“You mean like this?” Shanti took a deep breath and exhaled a flame that lit up the cave. As he did so the damsel screamed and Shanti jumped.

“Help! Help! I’m being held by a fire-breathing dragon!”

At the entrance of the cave, Shanti saw seven knights with drawn swords. “Prepare to die, dragon!” said one, who, unlike the others, couldn’t see very well what was in the shadows. When Shanti stood up, he was over ten times their height and his scales looked harder than their swords.

The smartest of the knights countered, “We mean you no harm, dragon. Move outside the cave so we may tend to the damsel and we will depart in peace.” Shanti felt this was reasonable. Maybe they could convince the damsel to leave? He moved to the cave’s opening.

“Watch where you sling that thing!” The damsel scolded seeing Shanti’s tail slide a bit too close to her.

Shanti saw them pick through his treasure. One knight found a rusted bar of iron and discarded it, but the others found nothing more exciting than broken pottery. The hoard looked like garbage left by long forgotten peasants. The damsel noticed something sparkle, but raised it to her eyes in disappointment. She tossed it. As they left she observed, “Your treasure is a pile of junk. Loser.”

Shanti went into the cave and sat upon what he now knew was junk. He looked around for Sparkie, that stone the damsel discarded, and found him on the ground. Shanti held him to his face and smiled. The thought never occurred to him that someone might want to take Sparkie away. Why would anyone want to do that?

Sparkie scattered the increasingly faint twilight through the cave with soft playfulness. Those watching this scene, if any damsel, knight or dragon-fearing peasant ever had the opportunity of doing so, would have seen the twinkle in the dragon’s eye.


Linked to Sue Vincent’s Twilight #writephoto.
Photo provided by Sue Vincent for this prompt.

Sue Vincent's #writephoto icon

Nymphs at Play #writephoto

The dead end trail led to Edgar’s Pond, a body of water where someone, known only as Edgar, long ago built a cabin to search for something only he could see. The cabin returned to the forest, but a squared stone altar, as the stories describe it, remained, serving as a bench for those odd hikers who chose to detour this way.

Robert wouldn’t be in this oak forest at all but his friends told him a student reported a sighting of Bigfoot. They wanted him to join their mock search party. “It’ll be fun and get your mind off Anne.” Anne, his ex-girlfriend, was God-knows-where and Robert was struggling to turn back into someone who didn’t care.

In the late afternoon, unable to get Anne off his mind, Robert’s friends suggested he explore the pond alone. When he reached the pond, after arguing his case aggressively with the vegetation along the way, he realized he had enough: “She can go!” Then he noticed something hairy wading in the water. “No! Bigfoot?” He moved closer, hiding behind the stone altar. That something turned into a beautiful woman with long hair. A bow and quiver of arrows lay nearby with a white robe.

The woman looked up to meet his gaze. Robert turned his back to her to give her privacy and called out, “I’m sorry for sneaking up on you. I thought you were Bigfoot.” She walked out of the pond and put on the robe.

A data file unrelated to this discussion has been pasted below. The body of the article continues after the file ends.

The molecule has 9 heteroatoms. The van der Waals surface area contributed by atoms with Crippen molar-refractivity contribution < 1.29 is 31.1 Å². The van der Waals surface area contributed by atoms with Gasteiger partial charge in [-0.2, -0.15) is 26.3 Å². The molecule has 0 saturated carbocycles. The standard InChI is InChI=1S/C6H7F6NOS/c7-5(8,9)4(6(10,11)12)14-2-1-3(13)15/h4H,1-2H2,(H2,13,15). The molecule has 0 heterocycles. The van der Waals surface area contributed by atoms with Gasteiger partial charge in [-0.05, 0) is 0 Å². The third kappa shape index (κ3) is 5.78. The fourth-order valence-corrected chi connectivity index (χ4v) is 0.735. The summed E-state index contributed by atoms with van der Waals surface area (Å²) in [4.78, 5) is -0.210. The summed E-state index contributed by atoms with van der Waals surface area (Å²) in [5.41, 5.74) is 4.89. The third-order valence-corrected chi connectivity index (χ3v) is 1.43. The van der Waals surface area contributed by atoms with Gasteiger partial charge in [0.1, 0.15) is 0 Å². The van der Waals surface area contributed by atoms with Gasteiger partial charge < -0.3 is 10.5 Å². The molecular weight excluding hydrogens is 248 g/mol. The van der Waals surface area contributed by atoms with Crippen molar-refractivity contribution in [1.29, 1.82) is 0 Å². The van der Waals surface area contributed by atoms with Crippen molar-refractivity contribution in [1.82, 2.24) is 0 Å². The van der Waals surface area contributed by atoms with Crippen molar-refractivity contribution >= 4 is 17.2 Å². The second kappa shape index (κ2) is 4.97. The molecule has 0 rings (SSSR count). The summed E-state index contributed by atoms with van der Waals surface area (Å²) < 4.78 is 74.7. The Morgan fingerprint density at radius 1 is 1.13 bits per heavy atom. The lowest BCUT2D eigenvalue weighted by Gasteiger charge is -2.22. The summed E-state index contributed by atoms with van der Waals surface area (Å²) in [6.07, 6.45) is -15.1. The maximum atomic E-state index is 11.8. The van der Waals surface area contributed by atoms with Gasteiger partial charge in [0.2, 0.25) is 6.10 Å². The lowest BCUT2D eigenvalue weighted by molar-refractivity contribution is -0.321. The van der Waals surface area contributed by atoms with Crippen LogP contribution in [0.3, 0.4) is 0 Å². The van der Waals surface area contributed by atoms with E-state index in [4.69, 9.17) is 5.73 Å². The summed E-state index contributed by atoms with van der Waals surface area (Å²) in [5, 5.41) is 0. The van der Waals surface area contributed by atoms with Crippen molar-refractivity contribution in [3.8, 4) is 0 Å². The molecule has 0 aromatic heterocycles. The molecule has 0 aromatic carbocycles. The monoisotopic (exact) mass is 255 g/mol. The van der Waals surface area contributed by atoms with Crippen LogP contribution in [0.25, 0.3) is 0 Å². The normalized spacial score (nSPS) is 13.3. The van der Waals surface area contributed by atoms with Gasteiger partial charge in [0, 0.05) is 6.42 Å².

“Do I look like Bigfoot? You do know what the Goddess Diana does to a man who watches her bathe, don’t you?”

“Not really.”

“She turns him into a stag and his dogs kill him.”

“It’s a good thing I don’t have any dogs. I’m sorry. I’m Robert S–. I teach at the university in town. I don’t know why but from the trail you looked to me like Bigfoot. May I ask who you are?”

“Diana.”

“Diana who?”

“Goddess Diana.”

Robert tried to stifle his laughter which did not amuse Diana. “If you’re Goddess Diana, where are your nymphs? There’s no one here but us.”

“They’re here, but you can’t see them.”

“Then how do I know they’re here?”

“You want to see them naked? It’s too bad you can’t hear them giggling now either. They tell me you let Anne go.”

“How do you know about Anne?”

“We all heard you on the trail. My nymphs love to tease our troubled guests and then argue with them.

“They were in my mind?”

“They were messing with you. That’s for sure, but I heard it, too: You let her go.” It surprised Robert to realize that at this moment he no longer had any interest in Anne. He really did let her go. Whatever personality dysfunctions Diana had, it didn’t matter to him what nymphs, fairies or imaginary friends she could attract into her service.

When Diana said, “The water is lovely,” he sat with her on the altar to observe it. Robert wasn’t attracted to oak forests nor to murky ponds with insects buzzing around, but from this particular point of view the pond was enchanting. Perhaps Edgar built this as a bench so he could look at his chosen paradise? He imagined he saw Edgar’s cabin, garden and orchard. He saw two people, a man and a woman, happy in their isolation. He then became convinced, without understanding why, that he and Diana were not sitting on an altar. Nor was this a bench. It was Edgar’s grave. But who positioned and worked this stone and what happened to the woman?

The Sun sparkled on Edgar’s Pond as they sat in silence. The insects busied themselves and the trees overwhelmed them with calmness until Robert received a text from his friends asking him to return. It was late.

“Could I walk you back to your car?” Robert offered Diana.

“Your friends are worried about you.”

“I don’t want to leave you alone. It will be dark soon.”

Standing, Diana gripped Robert’s arms. She turned him so he faced away from the pond and her. “I’m glad you stopped by, Robert. You humored me about my nymphs. Others have not been so kind. They were a delight to torment. Go back to your friends.”

When Diana released his arms, Robert turned around. All he could see was the surface of Edgar’s Pond sparkling in the late afternoon Sun as a rush of crows moved through the trees.


Linked to Sue Vincent’s #writephoto prompt.
Photo provided by Sue Vincent for this prompt.